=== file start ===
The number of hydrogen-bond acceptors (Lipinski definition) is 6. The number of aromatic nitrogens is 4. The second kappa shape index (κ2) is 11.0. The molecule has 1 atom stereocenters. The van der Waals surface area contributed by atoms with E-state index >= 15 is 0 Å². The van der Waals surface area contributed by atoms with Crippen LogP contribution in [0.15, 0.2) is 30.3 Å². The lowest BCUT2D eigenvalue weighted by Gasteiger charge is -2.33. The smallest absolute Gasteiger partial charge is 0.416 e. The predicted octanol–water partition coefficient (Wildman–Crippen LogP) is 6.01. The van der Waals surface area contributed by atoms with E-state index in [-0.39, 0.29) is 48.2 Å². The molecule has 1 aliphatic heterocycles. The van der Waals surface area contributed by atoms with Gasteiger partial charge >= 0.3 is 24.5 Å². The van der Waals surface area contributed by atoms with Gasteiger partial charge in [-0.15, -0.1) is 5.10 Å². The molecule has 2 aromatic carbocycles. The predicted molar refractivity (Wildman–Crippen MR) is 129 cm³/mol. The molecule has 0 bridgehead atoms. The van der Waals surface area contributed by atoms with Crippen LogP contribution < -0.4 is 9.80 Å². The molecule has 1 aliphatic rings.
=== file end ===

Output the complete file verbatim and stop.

The number of hydrogen-bond acceptors (Lipinski definition) is 6. The number of aromatic nitrogens is 4. The second kappa shape index (κ2) is 11.0. The molecule has 1 atom stereocenters. The van der Waals surface area contributed by atoms with E-state index >= 15 is 0 Å². The van der Waals surface area contributed by atoms with Crippen LogP contribution in [0.15, 0.2) is 30.3 Å². The lowest BCUT2D eigenvalue weighted by Gasteiger charge is -2.33. The smallest absolute Gasteiger partial charge is 0.416 e. The predicted octanol–water partition coefficient (Wildman–Crippen LogP) is 6.01. The van der Waals surface area contributed by atoms with E-state index in [-0.39, 0.29) is 48.2 Å². The molecule has 1 aliphatic heterocycles. The van der Waals surface area contributed by atoms with Gasteiger partial charge >= 0.3 is 24.5 Å². The van der Waals surface area contributed by atoms with Gasteiger partial charge in [-0.15, -0.1) is 5.10 Å². The molecule has 2 aromatic carbocycles. The predicted molar refractivity (Wildman–Crippen MR) is 129 cm³/mol. The molecule has 0 bridgehead atoms. The van der Waals surface area contributed by atoms with Crippen LogP contribution < -0.4 is 9.80 Å². The molecule has 1 aliphatic rings.